Alkermes Ad for Opioid Addiction Treatment Omits Safety Information, FDA Says

Opioid Addiction

Shares of Alkermes dropped nearly 3% Wednesday after the U.S. Food and Drug Administration (FDA) issued a warning letter to the company for misbranding its opioid addiction medication Vivitrol in promotional materials.

Vivitrol was approved by the FDA in 2008 for the prevention of relapse to opioid dependence, following opioid detoxification. The FDA said the company omitted warnings about the most serious risks from the medication in its promotional materials. The warning letter was issued in relation to a print advertisement about Vivitrol. While the print advertisement contains claims and representations about the drug's benefits, it fails to adequately communicate important warnings and precautions listed in the product labeling, including vulnerability to opioid overdose, a potentially fatal risk, the FDA said in its announcement.

Specifically, the FDA said the warning label for Vivitrol notes that following opioid detoxification, patients are likely to have reduced tolerance to opioids. Vivitrol is designed to block the effect of an opioid. As the effect wanes and dissipates, patients who have been treated with Vivitrol may respond to lower doses of opioids than previously used, the regulatory agency said. If a patient uses opioids at the same dose they previously used following treatment with Vivitrol, it could result in an opioid overdose. The FDA said the print advertisement also omitted important warnings and precautions including the risk of injection site reactions and other common adverse reactions associated with the use of the drug.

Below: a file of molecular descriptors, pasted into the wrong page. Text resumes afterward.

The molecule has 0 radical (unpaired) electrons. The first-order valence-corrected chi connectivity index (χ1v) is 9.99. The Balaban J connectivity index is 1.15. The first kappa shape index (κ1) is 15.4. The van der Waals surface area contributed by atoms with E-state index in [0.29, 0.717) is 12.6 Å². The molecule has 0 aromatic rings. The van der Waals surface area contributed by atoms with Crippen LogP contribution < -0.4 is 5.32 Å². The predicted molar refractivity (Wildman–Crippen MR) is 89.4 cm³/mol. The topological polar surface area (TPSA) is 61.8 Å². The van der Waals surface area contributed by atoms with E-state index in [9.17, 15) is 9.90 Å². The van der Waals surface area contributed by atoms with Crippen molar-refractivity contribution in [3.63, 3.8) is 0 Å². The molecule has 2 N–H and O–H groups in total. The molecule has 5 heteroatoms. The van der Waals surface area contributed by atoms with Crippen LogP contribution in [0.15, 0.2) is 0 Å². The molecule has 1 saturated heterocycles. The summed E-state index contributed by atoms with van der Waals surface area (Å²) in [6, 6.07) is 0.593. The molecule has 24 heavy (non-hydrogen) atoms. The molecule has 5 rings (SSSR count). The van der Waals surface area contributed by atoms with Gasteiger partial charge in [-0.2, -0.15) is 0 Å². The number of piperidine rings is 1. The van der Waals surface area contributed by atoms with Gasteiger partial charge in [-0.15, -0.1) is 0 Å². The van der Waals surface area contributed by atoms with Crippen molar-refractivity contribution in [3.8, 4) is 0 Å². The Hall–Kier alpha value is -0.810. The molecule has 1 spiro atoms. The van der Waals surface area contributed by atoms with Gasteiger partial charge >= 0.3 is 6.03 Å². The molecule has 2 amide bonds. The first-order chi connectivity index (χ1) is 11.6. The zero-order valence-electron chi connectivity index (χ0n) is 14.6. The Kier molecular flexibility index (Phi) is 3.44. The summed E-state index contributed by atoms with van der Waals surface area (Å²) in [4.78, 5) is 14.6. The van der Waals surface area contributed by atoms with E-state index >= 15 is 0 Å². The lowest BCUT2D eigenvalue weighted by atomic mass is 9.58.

Thomas Abrams, head of the FDA’s Office of Prescription Drug Promotion in the FDA's Center for Drug Evaluation and Research said the FDA must ensure that prescription drug information provided to “drug sponsors” is “truthful, balanced and accurately communicated.”  Abrams said the FDA reviews prescription drug advertising and promotional labeling to make sure the information is accurate and not misleading.

"Vivitrol is being promoted in a way that does not adequately present important risk information in a truthful and non-misleading manner. This is concerning from a public health perspective because of the potential for fatal opioid overdose in this vulnerable patient population,” Abrams said in a statement.

The FDA said it has demanded Alkermes cease any advertising practices that misbrand Vivitrol. Also, because the violations described in the warning letter have been deemed “serious,” the FDA said it is requesting that the company include a comprehensive plan of action to correct the matter and ensure it does not happen again.

In response to the warning letter, Alkermes said the FDA is raising a concern about an advertisement that is no longer in use. That advertisement was accompanied by a summary of important safety information related to Vivitrol, the company added. The company noted that the FDA said that warning information should have been contained in the body of the ad as opposed to a separate piece. Alkermes said it is finalizing its response to the FDA and is committed to ensuring all of its promotional materials are “fully compliant with applicable laws and regulations.”

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